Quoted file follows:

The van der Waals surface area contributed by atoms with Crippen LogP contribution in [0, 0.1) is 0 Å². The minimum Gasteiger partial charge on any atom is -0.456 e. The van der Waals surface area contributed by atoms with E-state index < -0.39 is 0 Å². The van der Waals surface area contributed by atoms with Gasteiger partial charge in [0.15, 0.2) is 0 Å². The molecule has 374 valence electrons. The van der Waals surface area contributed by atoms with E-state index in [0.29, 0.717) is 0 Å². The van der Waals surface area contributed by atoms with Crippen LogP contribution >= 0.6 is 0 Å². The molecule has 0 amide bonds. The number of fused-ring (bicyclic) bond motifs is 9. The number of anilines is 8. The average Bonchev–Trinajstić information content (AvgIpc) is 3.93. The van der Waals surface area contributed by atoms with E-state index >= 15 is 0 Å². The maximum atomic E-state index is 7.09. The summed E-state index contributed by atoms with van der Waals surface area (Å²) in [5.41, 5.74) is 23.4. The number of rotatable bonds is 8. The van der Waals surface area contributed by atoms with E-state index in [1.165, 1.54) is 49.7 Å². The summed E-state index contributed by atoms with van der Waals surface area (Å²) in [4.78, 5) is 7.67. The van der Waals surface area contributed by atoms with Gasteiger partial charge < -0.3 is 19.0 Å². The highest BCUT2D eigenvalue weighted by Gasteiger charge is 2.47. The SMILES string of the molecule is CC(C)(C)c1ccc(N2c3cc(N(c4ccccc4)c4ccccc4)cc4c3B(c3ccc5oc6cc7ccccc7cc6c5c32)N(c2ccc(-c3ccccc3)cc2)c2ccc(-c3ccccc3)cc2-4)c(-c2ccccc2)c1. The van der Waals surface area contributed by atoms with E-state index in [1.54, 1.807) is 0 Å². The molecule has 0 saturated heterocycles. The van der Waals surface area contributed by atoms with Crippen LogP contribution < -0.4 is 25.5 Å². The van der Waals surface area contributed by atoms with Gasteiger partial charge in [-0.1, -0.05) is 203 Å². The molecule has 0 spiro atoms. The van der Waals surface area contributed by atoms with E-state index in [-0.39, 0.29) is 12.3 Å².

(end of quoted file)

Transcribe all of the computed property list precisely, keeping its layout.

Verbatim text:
The van der Waals surface area contributed by atoms with Crippen LogP contribution in [0, 0.1) is 0 Å². The minimum Gasteiger partial charge on any atom is -0.456 e. The van der Waals surface area contributed by atoms with E-state index < -0.39 is 0 Å². The van der Waals surface area contributed by atoms with Gasteiger partial charge in [0.15, 0.2) is 0 Å². The molecule has 374 valence electrons. The van der Waals surface area contributed by atoms with E-state index in [0.29, 0.717) is 0 Å². The van der Waals surface area contributed by atoms with Crippen LogP contribution >= 0.6 is 0 Å². The molecule has 0 amide bonds. The number of fused-ring (bicyclic) bond motifs is 9. The number of anilines is 8. The average Bonchev–Trinajstić information content (AvgIpc) is 3.93. The van der Waals surface area contributed by atoms with E-state index >= 15 is 0 Å². The maximum atomic E-state index is 7.09. The summed E-state index contributed by atoms with van der Waals surface area (Å²) in [5.41, 5.74) is 23.4. The number of rotatable bonds is 8. The van der Waals surface area contributed by atoms with E-state index in [1.165, 1.54) is 49.7 Å². The summed E-state index contributed by atoms with van der Waals surface area (Å²) in [4.78, 5) is 7.67. The van der Waals surface area contributed by atoms with Gasteiger partial charge < -0.3 is 19.0 Å². The highest BCUT2D eigenvalue weighted by Gasteiger charge is 2.47. The SMILES string of the molecule is CC(C)(C)c1ccc(N2c3cc(N(c4ccccc4)c4ccccc4)cc4c3B(c3ccc5oc6cc7ccccc7cc6c5c32)N(c2ccc(-c3ccccc3)cc2)c2ccc(-c3ccccc3)cc2-4)c(-c2ccccc2)c1. The van der Waals surface area contributed by atoms with E-state index in [1.54, 1.807) is 0 Å². The molecule has 0 saturated heterocycles. The van der Waals surface area contributed by atoms with Crippen LogP contribution < -0.4 is 25.5 Å². The van der Waals surface area contributed by atoms with Gasteiger partial charge in [-0.1, -0.05) is 203 Å². The molecule has 0 spiro atoms. The van der Waals surface area contributed by atoms with E-state index in [-0.39, 0.29) is 12.3 Å².